The War of the Spanish Succession (1701 – 1714) began because the Spanish emperor, Charles II, had no heir to the throne. When Charles died, Louis XIV of France suggested that his own grandson, Philip of Anjou (later Philip V), should be the next Spanish king. He reinforced his argument by stating that Charles had accepted this proposal in his will. On the other hand, Leopold I of the Holy Roman Empire brought forth his own candidate for the Spanish throne. The two sides (Holy Roman Empire and France) then became rivals, both wanting an alliance with Spain.
Another factor leading to this war was a general concern that if France joined with Spain, it would become too powerful—both economically and militarily. Lastly, in order to avoid this war, there was a proposal to break up the Spanish lands: the Netherlands, Italian lands, and Spain. England and Louis XIV agreed to this, but Leopold did not. And when Louis sent his grandson to Spain to secure the throne, war broke out. It was France, Spain and their allies fighting against England, the Holy Roman Empire and their allies.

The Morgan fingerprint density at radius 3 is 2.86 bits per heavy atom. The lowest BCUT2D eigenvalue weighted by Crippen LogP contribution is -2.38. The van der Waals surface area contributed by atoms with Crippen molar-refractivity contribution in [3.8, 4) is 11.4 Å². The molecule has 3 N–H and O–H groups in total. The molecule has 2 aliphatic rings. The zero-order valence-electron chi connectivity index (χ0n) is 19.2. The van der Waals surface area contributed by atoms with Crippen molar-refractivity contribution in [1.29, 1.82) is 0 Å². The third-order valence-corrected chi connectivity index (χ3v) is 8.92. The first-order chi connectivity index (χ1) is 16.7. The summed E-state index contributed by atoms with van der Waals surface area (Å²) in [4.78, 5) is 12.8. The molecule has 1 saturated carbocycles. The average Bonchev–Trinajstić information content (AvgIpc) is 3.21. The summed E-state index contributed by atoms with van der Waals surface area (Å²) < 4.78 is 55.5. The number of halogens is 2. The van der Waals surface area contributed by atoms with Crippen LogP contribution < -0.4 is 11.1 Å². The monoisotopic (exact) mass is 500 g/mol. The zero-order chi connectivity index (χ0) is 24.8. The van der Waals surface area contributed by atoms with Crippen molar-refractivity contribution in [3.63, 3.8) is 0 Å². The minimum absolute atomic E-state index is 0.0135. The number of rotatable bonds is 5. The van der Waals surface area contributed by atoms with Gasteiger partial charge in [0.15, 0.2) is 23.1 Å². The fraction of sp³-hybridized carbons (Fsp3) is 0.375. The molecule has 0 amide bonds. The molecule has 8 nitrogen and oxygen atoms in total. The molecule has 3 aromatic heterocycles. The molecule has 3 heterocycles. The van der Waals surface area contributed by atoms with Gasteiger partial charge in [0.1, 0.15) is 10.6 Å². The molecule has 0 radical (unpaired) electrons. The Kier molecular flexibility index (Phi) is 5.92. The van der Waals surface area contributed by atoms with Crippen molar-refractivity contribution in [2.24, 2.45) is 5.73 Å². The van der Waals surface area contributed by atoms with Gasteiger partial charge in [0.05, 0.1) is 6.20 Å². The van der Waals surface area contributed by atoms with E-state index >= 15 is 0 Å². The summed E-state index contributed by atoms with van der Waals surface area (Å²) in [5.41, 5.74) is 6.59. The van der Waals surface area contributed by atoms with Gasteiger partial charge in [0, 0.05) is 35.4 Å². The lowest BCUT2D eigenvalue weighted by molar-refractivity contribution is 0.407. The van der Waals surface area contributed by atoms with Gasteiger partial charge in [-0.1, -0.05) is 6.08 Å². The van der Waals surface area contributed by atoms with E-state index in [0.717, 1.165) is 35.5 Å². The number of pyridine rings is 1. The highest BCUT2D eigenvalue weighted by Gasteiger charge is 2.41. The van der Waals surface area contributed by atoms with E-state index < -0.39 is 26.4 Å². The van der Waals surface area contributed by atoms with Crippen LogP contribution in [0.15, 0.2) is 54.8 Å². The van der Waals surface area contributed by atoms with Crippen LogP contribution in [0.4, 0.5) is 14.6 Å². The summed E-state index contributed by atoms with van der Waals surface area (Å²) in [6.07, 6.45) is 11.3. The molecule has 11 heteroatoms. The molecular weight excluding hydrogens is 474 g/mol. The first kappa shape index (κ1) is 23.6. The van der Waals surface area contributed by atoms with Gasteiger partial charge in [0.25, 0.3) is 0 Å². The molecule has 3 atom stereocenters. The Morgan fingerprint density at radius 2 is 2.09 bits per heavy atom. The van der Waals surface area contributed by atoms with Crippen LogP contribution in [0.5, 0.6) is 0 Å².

Slowly however, France began to lose allies, such as Portugal. They became weak, losing several battles. Louis was forced to tax his people to an extent that a tax was put upon marriages and baptisms.
Finally, in 1713 and 1714, treaties for the partitioning of the Spanish lands were accepted. France retained the Spanish succession and Philip V ascended the throne. Austria and the Holy Roman Empire gained the Spanish Netherlands and the Italian lands. England was the one who probably gained the most from the war. They gained great power, many lands, and several rights to the New World.